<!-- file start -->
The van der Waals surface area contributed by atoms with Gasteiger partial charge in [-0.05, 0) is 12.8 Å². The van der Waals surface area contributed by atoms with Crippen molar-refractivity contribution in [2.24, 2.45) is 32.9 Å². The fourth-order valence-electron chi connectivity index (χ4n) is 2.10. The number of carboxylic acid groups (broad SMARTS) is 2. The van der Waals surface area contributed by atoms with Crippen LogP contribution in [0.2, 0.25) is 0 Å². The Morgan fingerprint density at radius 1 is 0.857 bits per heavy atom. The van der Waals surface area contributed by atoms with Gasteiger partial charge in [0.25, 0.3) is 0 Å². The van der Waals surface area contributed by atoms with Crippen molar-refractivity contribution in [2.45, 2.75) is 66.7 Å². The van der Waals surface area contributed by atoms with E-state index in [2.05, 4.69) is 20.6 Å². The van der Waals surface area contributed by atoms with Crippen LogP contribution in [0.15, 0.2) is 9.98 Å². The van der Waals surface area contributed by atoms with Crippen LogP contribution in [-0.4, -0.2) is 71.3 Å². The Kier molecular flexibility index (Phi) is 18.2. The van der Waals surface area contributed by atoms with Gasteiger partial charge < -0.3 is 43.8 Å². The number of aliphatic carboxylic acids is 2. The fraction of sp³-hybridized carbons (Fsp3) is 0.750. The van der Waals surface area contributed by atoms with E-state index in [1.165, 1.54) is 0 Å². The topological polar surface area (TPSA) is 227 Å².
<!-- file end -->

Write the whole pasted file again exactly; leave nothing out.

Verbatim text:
The van der Waals surface area contributed by atoms with Gasteiger partial charge in [-0.05, 0) is 12.8 Å². The van der Waals surface area contributed by atoms with Crippen molar-refractivity contribution in [2.24, 2.45) is 32.9 Å². The fourth-order valence-electron chi connectivity index (χ4n) is 2.10. The number of carboxylic acid groups (broad SMARTS) is 2. The van der Waals surface area contributed by atoms with Crippen LogP contribution in [0.2, 0.25) is 0 Å². The Morgan fingerprint density at radius 1 is 0.857 bits per heavy atom. The van der Waals surface area contributed by atoms with Gasteiger partial charge in [0.25, 0.3) is 0 Å². The van der Waals surface area contributed by atoms with Crippen molar-refractivity contribution in [2.45, 2.75) is 66.7 Å². The van der Waals surface area contributed by atoms with E-state index in [2.05, 4.69) is 20.6 Å². The van der Waals surface area contributed by atoms with Crippen LogP contribution in [0.15, 0.2) is 9.98 Å². The van der Waals surface area contributed by atoms with Crippen LogP contribution in [-0.4, -0.2) is 71.3 Å². The Kier molecular flexibility index (Phi) is 18.2. The van der Waals surface area contributed by atoms with Gasteiger partial charge < -0.3 is 43.8 Å². The number of aliphatic carboxylic acids is 2. The fraction of sp³-hybridized carbons (Fsp3) is 0.750. The van der Waals surface area contributed by atoms with E-state index in [1.165, 1.54) is 0 Å². The topological polar surface area (TPSA) is 227 Å².